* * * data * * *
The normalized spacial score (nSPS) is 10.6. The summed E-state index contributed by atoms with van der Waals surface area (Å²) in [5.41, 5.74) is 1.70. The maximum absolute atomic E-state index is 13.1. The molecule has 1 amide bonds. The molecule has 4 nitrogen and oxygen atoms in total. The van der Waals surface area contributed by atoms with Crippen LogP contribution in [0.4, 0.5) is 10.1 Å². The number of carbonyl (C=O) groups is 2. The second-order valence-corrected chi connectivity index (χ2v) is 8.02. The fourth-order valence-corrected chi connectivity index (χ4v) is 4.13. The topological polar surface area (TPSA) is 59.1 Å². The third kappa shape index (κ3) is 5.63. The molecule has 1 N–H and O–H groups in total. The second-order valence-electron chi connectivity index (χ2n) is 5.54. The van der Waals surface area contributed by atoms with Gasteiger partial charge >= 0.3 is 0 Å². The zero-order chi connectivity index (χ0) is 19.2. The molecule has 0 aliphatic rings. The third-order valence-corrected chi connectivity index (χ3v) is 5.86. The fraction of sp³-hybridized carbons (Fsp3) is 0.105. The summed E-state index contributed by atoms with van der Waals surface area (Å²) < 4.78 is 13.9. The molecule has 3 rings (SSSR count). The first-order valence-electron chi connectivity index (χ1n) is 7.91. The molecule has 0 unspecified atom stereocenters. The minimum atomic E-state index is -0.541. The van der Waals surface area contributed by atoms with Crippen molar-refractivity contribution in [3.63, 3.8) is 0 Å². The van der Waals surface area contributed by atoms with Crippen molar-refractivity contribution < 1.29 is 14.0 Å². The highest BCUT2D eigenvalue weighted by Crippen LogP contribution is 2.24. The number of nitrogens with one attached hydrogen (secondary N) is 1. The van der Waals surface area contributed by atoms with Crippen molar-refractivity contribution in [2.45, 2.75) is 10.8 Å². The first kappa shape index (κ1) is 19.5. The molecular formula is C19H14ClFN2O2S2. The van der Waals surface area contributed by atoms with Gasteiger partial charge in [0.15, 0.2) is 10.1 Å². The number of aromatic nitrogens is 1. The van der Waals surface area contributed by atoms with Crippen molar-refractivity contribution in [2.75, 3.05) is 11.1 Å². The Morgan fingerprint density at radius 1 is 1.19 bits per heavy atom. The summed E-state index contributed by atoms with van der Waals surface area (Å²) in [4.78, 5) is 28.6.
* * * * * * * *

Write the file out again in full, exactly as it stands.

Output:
The normalized spacial score (nSPS) is 10.6. The summed E-state index contributed by atoms with van der Waals surface area (Å²) in [5.41, 5.74) is 1.70. The maximum absolute atomic E-state index is 13.1. The molecule has 1 amide bonds. The molecule has 4 nitrogen and oxygen atoms in total. The van der Waals surface area contributed by atoms with Crippen LogP contribution in [0.4, 0.5) is 10.1 Å². The number of carbonyl (C=O) groups is 2. The second-order valence-corrected chi connectivity index (χ2v) is 8.02. The fourth-order valence-corrected chi connectivity index (χ4v) is 4.13. The topological polar surface area (TPSA) is 59.1 Å². The third kappa shape index (κ3) is 5.63. The molecule has 1 N–H and O–H groups in total. The second-order valence-electron chi connectivity index (χ2n) is 5.54. The van der Waals surface area contributed by atoms with Gasteiger partial charge >= 0.3 is 0 Å². The zero-order chi connectivity index (χ0) is 19.2. The molecule has 0 aliphatic rings. The third-order valence-corrected chi connectivity index (χ3v) is 5.86. The fraction of sp³-hybridized carbons (Fsp3) is 0.105. The summed E-state index contributed by atoms with van der Waals surface area (Å²) < 4.78 is 13.9. The molecule has 3 rings (SSSR count). The first-order valence-electron chi connectivity index (χ1n) is 7.91. The molecule has 0 unspecified atom stereocenters. The minimum atomic E-state index is -0.541. The van der Waals surface area contributed by atoms with Crippen molar-refractivity contribution in [3.63, 3.8) is 0 Å². The van der Waals surface area contributed by atoms with Crippen molar-refractivity contribution < 1.29 is 14.0 Å². The highest BCUT2D eigenvalue weighted by Crippen LogP contribution is 2.24. The number of nitrogens with one attached hydrogen (secondary N) is 1. The van der Waals surface area contributed by atoms with Crippen molar-refractivity contribution in [2.45, 2.75) is 10.8 Å². The first kappa shape index (κ1) is 19.5. The molecular formula is C19H14ClFN2O2S2. The van der Waals surface area contributed by atoms with Gasteiger partial charge in [0.15, 0.2) is 10.1 Å². The number of aromatic nitrogens is 1. The van der Waals surface area contributed by atoms with Crippen molar-refractivity contribution in [2.75, 3.05) is 11.1 Å². The Morgan fingerprint density at radius 1 is 1.19 bits per heavy atom. The summed E-state index contributed by atoms with van der Waals surface area (Å²) in [4.78, 5) is 28.6.